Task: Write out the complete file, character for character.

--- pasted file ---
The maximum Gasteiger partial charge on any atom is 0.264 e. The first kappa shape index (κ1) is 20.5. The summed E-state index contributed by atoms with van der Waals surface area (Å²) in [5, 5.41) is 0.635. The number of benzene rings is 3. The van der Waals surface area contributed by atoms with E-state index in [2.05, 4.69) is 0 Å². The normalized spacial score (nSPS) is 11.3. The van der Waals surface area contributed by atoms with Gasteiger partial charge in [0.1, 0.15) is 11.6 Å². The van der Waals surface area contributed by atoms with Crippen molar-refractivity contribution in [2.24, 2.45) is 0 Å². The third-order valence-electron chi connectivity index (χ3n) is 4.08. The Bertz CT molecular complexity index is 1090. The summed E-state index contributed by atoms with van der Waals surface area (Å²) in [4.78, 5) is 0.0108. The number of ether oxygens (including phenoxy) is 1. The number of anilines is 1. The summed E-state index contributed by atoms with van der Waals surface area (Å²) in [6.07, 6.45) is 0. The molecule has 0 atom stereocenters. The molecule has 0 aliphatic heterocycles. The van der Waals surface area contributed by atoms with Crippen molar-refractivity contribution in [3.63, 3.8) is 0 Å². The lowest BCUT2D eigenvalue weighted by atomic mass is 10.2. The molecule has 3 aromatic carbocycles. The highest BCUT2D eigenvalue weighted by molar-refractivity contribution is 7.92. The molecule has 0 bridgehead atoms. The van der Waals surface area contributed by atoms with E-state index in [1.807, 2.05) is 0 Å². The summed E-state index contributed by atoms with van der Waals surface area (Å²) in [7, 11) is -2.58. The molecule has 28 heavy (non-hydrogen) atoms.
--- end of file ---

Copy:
The maximum Gasteiger partial charge on any atom is 0.264 e. The first kappa shape index (κ1) is 20.5. The summed E-state index contributed by atoms with van der Waals surface area (Å²) in [5, 5.41) is 0.635. The number of benzene rings is 3. The van der Waals surface area contributed by atoms with E-state index in [2.05, 4.69) is 0 Å². The normalized spacial score (nSPS) is 11.3. The van der Waals surface area contributed by atoms with Gasteiger partial charge in [0.1, 0.15) is 11.6 Å². The van der Waals surface area contributed by atoms with Crippen molar-refractivity contribution in [2.24, 2.45) is 0 Å². The third-order valence-electron chi connectivity index (χ3n) is 4.08. The Bertz CT molecular complexity index is 1090. The summed E-state index contributed by atoms with van der Waals surface area (Å²) in [4.78, 5) is 0.0108. The number of ether oxygens (including phenoxy) is 1. The number of anilines is 1. The summed E-state index contributed by atoms with van der Waals surface area (Å²) in [6.07, 6.45) is 0. The molecule has 0 atom stereocenters. The molecule has 0 aliphatic heterocycles. The van der Waals surface area contributed by atoms with Crippen molar-refractivity contribution in [3.63, 3.8) is 0 Å². The lowest BCUT2D eigenvalue weighted by atomic mass is 10.2. The molecule has 3 aromatic carbocycles. The highest BCUT2D eigenvalue weighted by molar-refractivity contribution is 7.92. The molecule has 0 bridgehead atoms. The van der Waals surface area contributed by atoms with E-state index in [1.807, 2.05) is 0 Å². The summed E-state index contributed by atoms with van der Waals surface area (Å²) in [7, 11) is -2.58. The molecule has 28 heavy (non-hydrogen) atoms.